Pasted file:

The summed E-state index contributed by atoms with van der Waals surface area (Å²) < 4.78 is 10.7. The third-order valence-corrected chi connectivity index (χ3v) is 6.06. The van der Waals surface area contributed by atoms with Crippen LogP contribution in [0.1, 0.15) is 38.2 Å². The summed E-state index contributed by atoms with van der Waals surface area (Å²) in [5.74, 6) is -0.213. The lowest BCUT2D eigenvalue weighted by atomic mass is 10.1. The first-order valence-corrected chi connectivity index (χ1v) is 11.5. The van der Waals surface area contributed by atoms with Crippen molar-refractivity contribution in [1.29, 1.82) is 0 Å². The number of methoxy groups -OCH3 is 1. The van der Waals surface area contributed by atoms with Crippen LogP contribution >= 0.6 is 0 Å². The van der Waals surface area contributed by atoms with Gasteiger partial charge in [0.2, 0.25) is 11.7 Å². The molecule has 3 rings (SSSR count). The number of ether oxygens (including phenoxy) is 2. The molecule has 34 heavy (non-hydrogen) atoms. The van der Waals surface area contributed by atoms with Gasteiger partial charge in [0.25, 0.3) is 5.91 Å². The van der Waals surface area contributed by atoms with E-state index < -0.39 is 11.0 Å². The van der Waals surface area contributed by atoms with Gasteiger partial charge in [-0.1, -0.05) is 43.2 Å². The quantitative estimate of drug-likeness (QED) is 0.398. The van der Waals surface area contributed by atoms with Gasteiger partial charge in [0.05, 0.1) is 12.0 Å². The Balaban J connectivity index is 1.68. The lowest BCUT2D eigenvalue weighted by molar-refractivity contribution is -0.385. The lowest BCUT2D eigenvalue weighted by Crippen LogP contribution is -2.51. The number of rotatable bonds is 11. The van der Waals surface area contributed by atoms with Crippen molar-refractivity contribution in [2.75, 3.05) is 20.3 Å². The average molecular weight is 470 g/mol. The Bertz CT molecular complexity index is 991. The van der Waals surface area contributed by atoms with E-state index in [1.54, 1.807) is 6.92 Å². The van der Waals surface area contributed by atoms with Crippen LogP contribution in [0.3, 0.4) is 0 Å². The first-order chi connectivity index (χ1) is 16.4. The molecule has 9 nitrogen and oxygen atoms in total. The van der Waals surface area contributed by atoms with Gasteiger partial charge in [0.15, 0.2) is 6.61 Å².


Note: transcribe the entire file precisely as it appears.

The summed E-state index contributed by atoms with van der Waals surface area (Å²) < 4.78 is 10.7. The third-order valence-corrected chi connectivity index (χ3v) is 6.06. The van der Waals surface area contributed by atoms with Crippen LogP contribution in [0.1, 0.15) is 38.2 Å². The summed E-state index contributed by atoms with van der Waals surface area (Å²) in [5.74, 6) is -0.213. The lowest BCUT2D eigenvalue weighted by atomic mass is 10.1. The first-order valence-corrected chi connectivity index (χ1v) is 11.5. The van der Waals surface area contributed by atoms with Crippen molar-refractivity contribution in [1.29, 1.82) is 0 Å². The number of methoxy groups -OCH3 is 1. The van der Waals surface area contributed by atoms with Crippen LogP contribution >= 0.6 is 0 Å². The van der Waals surface area contributed by atoms with Gasteiger partial charge in [0.2, 0.25) is 11.7 Å². The molecule has 3 rings (SSSR count). The number of ether oxygens (including phenoxy) is 2. The molecule has 34 heavy (non-hydrogen) atoms. The van der Waals surface area contributed by atoms with Gasteiger partial charge in [0.25, 0.3) is 5.91 Å². The van der Waals surface area contributed by atoms with E-state index < -0.39 is 11.0 Å². The van der Waals surface area contributed by atoms with Gasteiger partial charge in [-0.1, -0.05) is 43.2 Å². The quantitative estimate of drug-likeness (QED) is 0.398. The van der Waals surface area contributed by atoms with Gasteiger partial charge in [0.05, 0.1) is 12.0 Å². The Balaban J connectivity index is 1.68. The lowest BCUT2D eigenvalue weighted by molar-refractivity contribution is -0.385. The lowest BCUT2D eigenvalue weighted by Crippen LogP contribution is -2.51. The number of rotatable bonds is 11. The van der Waals surface area contributed by atoms with Crippen molar-refractivity contribution in [2.75, 3.05) is 20.3 Å². The average molecular weight is 470 g/mol. The Bertz CT molecular complexity index is 991. The van der Waals surface area contributed by atoms with E-state index in [1.54, 1.807) is 6.92 Å². The van der Waals surface area contributed by atoms with Crippen LogP contribution in [0.3, 0.4) is 0 Å². The first-order chi connectivity index (χ1) is 16.4. The molecule has 9 nitrogen and oxygen atoms in total. The van der Waals surface area contributed by atoms with Gasteiger partial charge in [0.15, 0.2) is 6.61 Å².